Monday, May 9, 2011

Being Yourself as a Christian and as a church

When he came to Nazareth, where he had been brought up, he went to the synagogue on the sabbath day, as was his custom. He stood up to read, and the scroll of the prophet Isaiah was given to him. He unrolled the scroll and found the place where it was written: ‘The Spirit of the Lord is upon me,
because he has anointed me
to bring good news to the poor. He has sent me to proclaim release to the captives
and recovery of sight to the blind,
to let the oppressed go free, to proclaim the year of the Lord’s favour.’ And he rolled up the scroll, gave it back to the attendant, and sat down. The eyes of all in the synagogue were fixed on him. Then he began to say to them, ‘Today this scripture has been fulfilled in your hearing.’
(Luke 4: 15-21)

I really appreciate this passage of Scripture from Luke. Its values reside at the core of Jesus' life and ministries. The Gospel virtues of compassion, good news through Jesus' life, death, and resurrection, and our thankful participation in co-Creating Christ's peaceful reign are central to the Church's work, here and now. All of that is true for me but what I find most important to me this morning is this thought: Jesus of Nazareth was a truly authentic, independent person, and motivated human being.

It took Jesus a tremendous amount of courage to walk into his hometown and tell his family and friends that God possessed a bigger plan for him than only taking care of them and their needs. It took Jesus tremendous perseverance to intentionally live into each day solely with the end in mind of tending to other people's needs, especially sick, economically poor, and lonely folks. It took Jesus God-given strength to lead his followers into a deeper understanding of how truly good and loving God is. Jesus had to trust upon Divine self-sufficiency to push back against oppressive systems and greedy people. Jesus' transcendent authority and/or uncanny Grace was definitely the means by which he escaped an angry mob so that he could continue to authentically live into God's plan for his life, and ours. Jesus was so blessedly independent that he went to the Cross and rose from the tomb to demonstrate and proclaim that eternal life is not to be found in adopting this world's values or someone else's perspective. Truth and everlasting life is found by believing in Christ's Way of Life and God's understanding of Creation, not the fame and fortune that the world often offers. Jesus was so "holy" (sic) independent, yet so mutually interdependent with us that his Word continues to invite us into living similar and life giving lives with and through him.

I subscribe to the "How to of the Day" website on my IGoogle page. Today's teaching was pretty cool, 10 ideas on "How to Be Yourself." There were some really good ideas: 1.) Find Yourself and Define Yourself on your Own Terms. 2.) Avoid Fixating on The Past and Not Letting Yourself Grow. 3.) Stop Caring about How Other People Perceive You. 4.) Be Honest and Open. 5.) Relax. 6.) Treat Yourself as you Would Treat Your Own Friend (sorta the opposite of the Golden Rule). 7.) Develop and Express Your Own Individuality. 8.) Stop Comparing Yourself to Others. 9.) Follow Your Own Style. 10.) Accept that some Days You are the Pigeon and Some Days you are the Statue.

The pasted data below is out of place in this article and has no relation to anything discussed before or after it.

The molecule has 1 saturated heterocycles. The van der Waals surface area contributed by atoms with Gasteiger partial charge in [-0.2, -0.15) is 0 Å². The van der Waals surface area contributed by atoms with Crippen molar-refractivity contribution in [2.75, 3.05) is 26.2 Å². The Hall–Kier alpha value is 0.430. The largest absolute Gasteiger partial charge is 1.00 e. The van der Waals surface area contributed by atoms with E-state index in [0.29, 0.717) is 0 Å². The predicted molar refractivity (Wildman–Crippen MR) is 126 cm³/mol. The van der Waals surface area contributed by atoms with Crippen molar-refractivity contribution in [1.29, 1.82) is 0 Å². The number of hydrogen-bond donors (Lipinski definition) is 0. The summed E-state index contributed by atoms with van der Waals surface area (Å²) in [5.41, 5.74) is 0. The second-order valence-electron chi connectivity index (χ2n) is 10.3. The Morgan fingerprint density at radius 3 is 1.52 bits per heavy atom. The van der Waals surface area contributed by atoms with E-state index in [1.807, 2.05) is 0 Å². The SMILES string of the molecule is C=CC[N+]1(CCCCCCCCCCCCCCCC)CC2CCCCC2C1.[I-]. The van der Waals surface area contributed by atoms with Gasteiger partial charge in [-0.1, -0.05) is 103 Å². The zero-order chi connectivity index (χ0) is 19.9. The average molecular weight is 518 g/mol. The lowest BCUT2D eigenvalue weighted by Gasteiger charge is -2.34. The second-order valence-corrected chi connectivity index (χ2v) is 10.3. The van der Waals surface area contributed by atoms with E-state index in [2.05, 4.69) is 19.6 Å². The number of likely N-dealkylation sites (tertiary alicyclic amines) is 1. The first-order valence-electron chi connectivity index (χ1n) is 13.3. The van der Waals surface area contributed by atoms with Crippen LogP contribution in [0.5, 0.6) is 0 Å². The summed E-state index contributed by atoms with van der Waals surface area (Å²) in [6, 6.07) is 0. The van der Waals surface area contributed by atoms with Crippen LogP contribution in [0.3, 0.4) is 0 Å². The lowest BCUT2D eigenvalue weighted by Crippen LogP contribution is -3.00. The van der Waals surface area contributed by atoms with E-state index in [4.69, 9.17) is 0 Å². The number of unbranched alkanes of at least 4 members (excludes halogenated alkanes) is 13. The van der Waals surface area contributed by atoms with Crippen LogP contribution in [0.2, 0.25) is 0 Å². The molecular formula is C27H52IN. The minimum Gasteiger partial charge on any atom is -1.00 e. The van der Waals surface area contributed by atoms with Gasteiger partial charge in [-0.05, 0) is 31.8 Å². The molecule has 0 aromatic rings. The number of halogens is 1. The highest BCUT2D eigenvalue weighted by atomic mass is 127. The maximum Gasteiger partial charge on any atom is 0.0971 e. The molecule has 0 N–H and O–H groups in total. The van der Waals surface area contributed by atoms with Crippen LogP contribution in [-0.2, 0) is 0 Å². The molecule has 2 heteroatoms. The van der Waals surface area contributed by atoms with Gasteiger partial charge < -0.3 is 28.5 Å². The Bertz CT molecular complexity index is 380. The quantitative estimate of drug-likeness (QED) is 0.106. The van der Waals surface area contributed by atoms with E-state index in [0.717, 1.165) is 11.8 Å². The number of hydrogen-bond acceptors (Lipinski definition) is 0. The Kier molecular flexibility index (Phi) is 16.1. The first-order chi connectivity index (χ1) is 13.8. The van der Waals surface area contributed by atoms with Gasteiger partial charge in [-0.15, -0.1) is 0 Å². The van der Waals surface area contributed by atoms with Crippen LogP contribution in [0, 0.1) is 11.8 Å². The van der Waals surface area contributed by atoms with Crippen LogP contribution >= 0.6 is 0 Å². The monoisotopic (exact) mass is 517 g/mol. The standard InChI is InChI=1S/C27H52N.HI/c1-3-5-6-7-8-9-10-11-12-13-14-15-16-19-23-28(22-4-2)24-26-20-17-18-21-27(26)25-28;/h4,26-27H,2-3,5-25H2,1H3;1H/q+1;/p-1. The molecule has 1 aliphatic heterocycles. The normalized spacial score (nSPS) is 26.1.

Consider how Jesus is or isn't present in these suggestions. He defined his life, teachings, and the Law in his own fashion. He didn't back down to the religious or civic authorities of his time. He was keenly honest especially with those who were his companions. He didn't accept the status quo of his time, or ours. There's much for us as Christians and Christ's Church to adopt in Luke 4 and WikiHow's suggestions. There are plenty of people and parishes who struggle to escape from their past shadows. Many of us as well as the churches we belong to yearn to be like somebody else or the successful congregation down the street. We're so busy seeking to become someone or something that we're not instead of living more authentically into who we are. This is an especially difficult predicament for denominational communities who have a set of doctrines and disciplines they must adhere to in order to belong to their religious affiliations. (I think that notion is called orthodoxy in much of Christian history). I would counter by suggesting that uniformity and unity are not synonymous and the Church has rarely if ever been monolithic. Nonetheless, the Gospel's core values and commandments should shape our faith and day-to day living rather than our own selfish desires to live as we chose rather than how Jesus the Christ did, and does.

Here's my prayer that God will bless you with some opportunities to speak the Truth as Jesus did to his fellow Nazarenes. Here's my hope that you will embrace an opportunity to find the meaning of your life today with a Jesus-inspired moment. Here's a wish for our Church to become just a little less tense and a little more creatively enlightened today & in the days to come.

Blessings Along The Way...

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